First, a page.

If I were your teacher and you gave me the following answer I would mark it correctly, because it is an interpretation that strongly connects to the facts, yet, this could not possibly be a fact-based discourse simply because the story does not present such an opportunity.
I would say that it IS a pre-ordained and expected outcome for a simple reason: This is an epic story where the protagonist is some sort of tragic hero who, in the end, will succum to his weaknesess and, in the way, he will demonstrate how every human being, leader or follower, master or servant, can equally succumb to demons that would have the power to destroy all their good deeds.
The background validity of Beowulf is complex, because this debated piece of literature was transcribed by early scribes AFTER it was transmitted orally through folkloric means. Its epic nature entails that it will be a story where many things may, did AND would have taken place but we can only assume they did depending on how strongly we choose to accept the information.
The characters in Beowulf, at least most of them, were also mentioned in other epic stories, which leads us to believe that Beowulf is a generalized, yet patriotic attempt to bring a nation together in times of war with Saxons in Scandinavia. (I.E, these were very rough times, and the Scandinavians needed to reaffirm their status as citizens and soldiers).However, bringing Beowulf as an antihero or as a tragic hero leave us to wonder exactly why the Danes chose to portray their own story in such a dramatic way. It is not a unique case: The Spanish did the same with countless chivalry novels in the late Spanish medieval literature and early Spanish Renaissance. So we might see a literary trend that may lead us back to the scribes who may have added (or not) elements of modern guilt-ridden religious nature to the former "super" heroes of ancient lore.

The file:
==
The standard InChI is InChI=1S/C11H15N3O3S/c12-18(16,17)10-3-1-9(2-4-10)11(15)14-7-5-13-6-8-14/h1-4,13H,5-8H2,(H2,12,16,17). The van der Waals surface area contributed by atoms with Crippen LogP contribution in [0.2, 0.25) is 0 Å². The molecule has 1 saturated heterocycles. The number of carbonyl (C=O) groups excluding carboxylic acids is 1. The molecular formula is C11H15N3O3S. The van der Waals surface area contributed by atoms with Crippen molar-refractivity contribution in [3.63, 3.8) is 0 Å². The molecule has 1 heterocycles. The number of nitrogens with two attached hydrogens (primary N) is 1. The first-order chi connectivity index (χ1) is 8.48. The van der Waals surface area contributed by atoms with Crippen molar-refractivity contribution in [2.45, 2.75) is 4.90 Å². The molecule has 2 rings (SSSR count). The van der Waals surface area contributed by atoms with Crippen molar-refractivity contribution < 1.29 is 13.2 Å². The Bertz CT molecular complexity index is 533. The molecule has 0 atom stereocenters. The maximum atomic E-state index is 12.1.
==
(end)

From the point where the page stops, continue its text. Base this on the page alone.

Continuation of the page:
One thing is for sure: The outcome of Beowulf and the pre-ordained tragedies that would surely define him as a character are part of the richness of this epic novel, and are ultimately what connects a reader from any generation to it, making it universal, enduring and maybe even a bit magical.